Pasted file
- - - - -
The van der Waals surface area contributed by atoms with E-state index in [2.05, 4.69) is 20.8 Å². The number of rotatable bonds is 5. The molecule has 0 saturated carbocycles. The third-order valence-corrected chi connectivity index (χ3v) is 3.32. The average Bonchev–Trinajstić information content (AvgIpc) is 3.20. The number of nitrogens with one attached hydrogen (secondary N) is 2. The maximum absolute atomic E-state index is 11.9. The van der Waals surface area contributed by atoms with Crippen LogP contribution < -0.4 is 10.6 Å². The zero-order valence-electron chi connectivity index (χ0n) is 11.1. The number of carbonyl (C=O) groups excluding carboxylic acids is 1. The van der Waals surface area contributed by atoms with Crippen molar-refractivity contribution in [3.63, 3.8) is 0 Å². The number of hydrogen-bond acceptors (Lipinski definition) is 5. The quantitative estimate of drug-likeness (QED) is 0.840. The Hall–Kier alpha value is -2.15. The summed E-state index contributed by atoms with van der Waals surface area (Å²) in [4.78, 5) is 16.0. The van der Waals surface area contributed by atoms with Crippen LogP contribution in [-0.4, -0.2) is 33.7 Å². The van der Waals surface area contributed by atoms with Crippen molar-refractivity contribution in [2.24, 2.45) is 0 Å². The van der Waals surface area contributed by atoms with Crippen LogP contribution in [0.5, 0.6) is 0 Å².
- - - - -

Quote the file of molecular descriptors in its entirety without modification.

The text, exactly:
The van der Waals surface area contributed by atoms with E-state index in [2.05, 4.69) is 20.8 Å². The number of rotatable bonds is 5. The molecule has 0 saturated carbocycles. The third-order valence-corrected chi connectivity index (χ3v) is 3.32. The average Bonchev–Trinajstić information content (AvgIpc) is 3.20. The number of nitrogens with one attached hydrogen (secondary N) is 2. The maximum absolute atomic E-state index is 11.9. The van der Waals surface area contributed by atoms with Crippen LogP contribution < -0.4 is 10.6 Å². The zero-order valence-electron chi connectivity index (χ0n) is 11.1. The number of carbonyl (C=O) groups excluding carboxylic acids is 1. The van der Waals surface area contributed by atoms with Crippen molar-refractivity contribution in [3.63, 3.8) is 0 Å². The number of hydrogen-bond acceptors (Lipinski definition) is 5. The quantitative estimate of drug-likeness (QED) is 0.840. The Hall–Kier alpha value is -2.15. The summed E-state index contributed by atoms with van der Waals surface area (Å²) in [4.78, 5) is 16.0. The van der Waals surface area contributed by atoms with Crippen LogP contribution in [-0.4, -0.2) is 33.7 Å². The van der Waals surface area contributed by atoms with Crippen molar-refractivity contribution in [2.24, 2.45) is 0 Å². The van der Waals surface area contributed by atoms with Crippen LogP contribution in [0.5, 0.6) is 0 Å².